Melbourne Traders Tokens - History in your palm

Melbourne Traders Tokens - History in your palm
One penny token, minted in 1862. Issued by Fenwick Brothers, Importers & Clothiers. It features Observatory House and the Flagstaff in Flagstaff Gardens.
Peter MaltezosSeptember 24, 2013

Melbourne in the late 1840s through to the 1860s was affected by a coinage crisis. The crisis mainly related to a shortage of small change in circulation. At this time, British coinage was in use, however not enough coins were being supplied for Melbourne’s booming population and economy.

Out of necessity, savvy entrepreneurial businesses of the day began issuing trade tokens. These tokens, which were mainly made of copper, were most often the size of a penny or a half penny. The tokens promoted the businesses that produced them, thus providing free advertising and helped to create awareness of their business names within the community.

Like the British pennies circulating in Melbourne, tokens often showed the figure of Britannia or symbols of Australia and Melbourne on the reverse side. These unofficial coins proudly promoted the various businesses, such as grocers, drapers and hoteliers, which issued them. While other businesses and clients alike happily accepted them, they were barely tolerated by the government of the day, even though they provided a practical solution to the coinage crisis.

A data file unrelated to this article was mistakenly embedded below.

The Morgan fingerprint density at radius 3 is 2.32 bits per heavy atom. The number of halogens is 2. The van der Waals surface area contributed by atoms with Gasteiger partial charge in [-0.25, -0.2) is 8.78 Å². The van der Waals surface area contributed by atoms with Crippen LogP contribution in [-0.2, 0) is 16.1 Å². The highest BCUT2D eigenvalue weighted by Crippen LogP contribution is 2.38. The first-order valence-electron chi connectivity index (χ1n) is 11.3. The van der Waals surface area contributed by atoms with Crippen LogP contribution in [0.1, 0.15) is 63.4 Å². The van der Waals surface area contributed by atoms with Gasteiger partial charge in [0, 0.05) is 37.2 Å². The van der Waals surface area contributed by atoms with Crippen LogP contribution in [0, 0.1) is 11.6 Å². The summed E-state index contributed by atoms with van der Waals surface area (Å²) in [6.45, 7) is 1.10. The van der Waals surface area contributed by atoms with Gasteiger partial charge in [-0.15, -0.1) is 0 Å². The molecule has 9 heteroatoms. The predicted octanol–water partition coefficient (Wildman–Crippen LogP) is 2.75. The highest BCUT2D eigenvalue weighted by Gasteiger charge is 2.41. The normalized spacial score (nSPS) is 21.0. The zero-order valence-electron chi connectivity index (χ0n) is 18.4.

Melbourne Traders Tokens - History in your palm

The first tokens that circulated in Melbourne and throughout Australia were imported from Birmingham, England in 1849 by the Collins Street business, Annand, Smith & Co. Family Grocers. The importation of a coinage press and blank pennies in 1854 enabled other businesses to also issue tokens. By the late 1860s after enough British pennies had been imported for circulation in Melbourne, tokens were declared illegal in Victoria, but continued to be used elsewhere in Australia.

The most prolific issuer and maker of tokens in Melbourne and Australia wide was Thomas Stoke. He was an apprenticed diesinker from Birmingham who arrived in Melbourne in 1854. In the 1860s, his company Thomas Stokes was based at 100 Collins Street East. The business became a proprietary company under the name Stokes & Son Pty Ltd in 1911. In 1962 Stokes became a public company, renamed Stokes (Australasia) Pty Ltd, with offices in Ringwood and throughout Australasia. Today the business is still thriving, making medals/tokens and has become Australia’s major manufacturer of electrical elements and a distributor of appliance spare parts.

About twenty years ago, I came across my first Melbourne traders’ token and have been fascinated with these little windows of history ever since. Often I find myself trying to locate addresses on tokens, (difficult since the street numbering has changed in the city), to see what has replaced the savvy little businesses that once issued tokens.

The enhanced photos in this article are of my own collection of Melbourne tokens - click for a larger view.


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